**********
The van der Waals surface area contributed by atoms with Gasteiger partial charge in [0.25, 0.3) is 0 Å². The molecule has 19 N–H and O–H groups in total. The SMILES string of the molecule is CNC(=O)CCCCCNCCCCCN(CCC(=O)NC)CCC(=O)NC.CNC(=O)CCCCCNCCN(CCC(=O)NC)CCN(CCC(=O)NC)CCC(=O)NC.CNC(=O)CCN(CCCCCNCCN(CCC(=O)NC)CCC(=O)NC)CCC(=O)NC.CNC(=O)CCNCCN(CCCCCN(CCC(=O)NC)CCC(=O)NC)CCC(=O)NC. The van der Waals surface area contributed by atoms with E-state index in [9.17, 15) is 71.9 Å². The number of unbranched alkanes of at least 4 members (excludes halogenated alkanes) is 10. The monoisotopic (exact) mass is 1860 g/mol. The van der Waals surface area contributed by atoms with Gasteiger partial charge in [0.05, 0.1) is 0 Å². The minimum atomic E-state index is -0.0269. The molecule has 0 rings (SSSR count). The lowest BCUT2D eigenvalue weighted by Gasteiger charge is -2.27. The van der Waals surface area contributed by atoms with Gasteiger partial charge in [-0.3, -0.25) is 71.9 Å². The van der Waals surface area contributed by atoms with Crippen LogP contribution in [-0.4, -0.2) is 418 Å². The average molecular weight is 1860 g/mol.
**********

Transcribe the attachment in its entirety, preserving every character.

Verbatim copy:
The van der Waals surface area contributed by atoms with Gasteiger partial charge in [0.25, 0.3) is 0 Å². The molecule has 19 N–H and O–H groups in total. The SMILES string of the molecule is CNC(=O)CCCCCNCCCCCN(CCC(=O)NC)CCC(=O)NC.CNC(=O)CCCCCNCCN(CCC(=O)NC)CCN(CCC(=O)NC)CCC(=O)NC.CNC(=O)CCN(CCCCCNCCN(CCC(=O)NC)CCC(=O)NC)CCC(=O)NC.CNC(=O)CCNCCN(CCCCCN(CCC(=O)NC)CCC(=O)NC)CCC(=O)NC. The van der Waals surface area contributed by atoms with E-state index in [9.17, 15) is 71.9 Å². The number of unbranched alkanes of at least 4 members (excludes halogenated alkanes) is 10. The monoisotopic (exact) mass is 1860 g/mol. The van der Waals surface area contributed by atoms with Gasteiger partial charge in [0.05, 0.1) is 0 Å². The minimum atomic E-state index is -0.0269. The molecule has 0 rings (SSSR count). The lowest BCUT2D eigenvalue weighted by Gasteiger charge is -2.27. The van der Waals surface area contributed by atoms with Gasteiger partial charge in [-0.3, -0.25) is 71.9 Å². The van der Waals surface area contributed by atoms with Crippen LogP contribution in [-0.4, -0.2) is 418 Å². The average molecular weight is 1860 g/mol.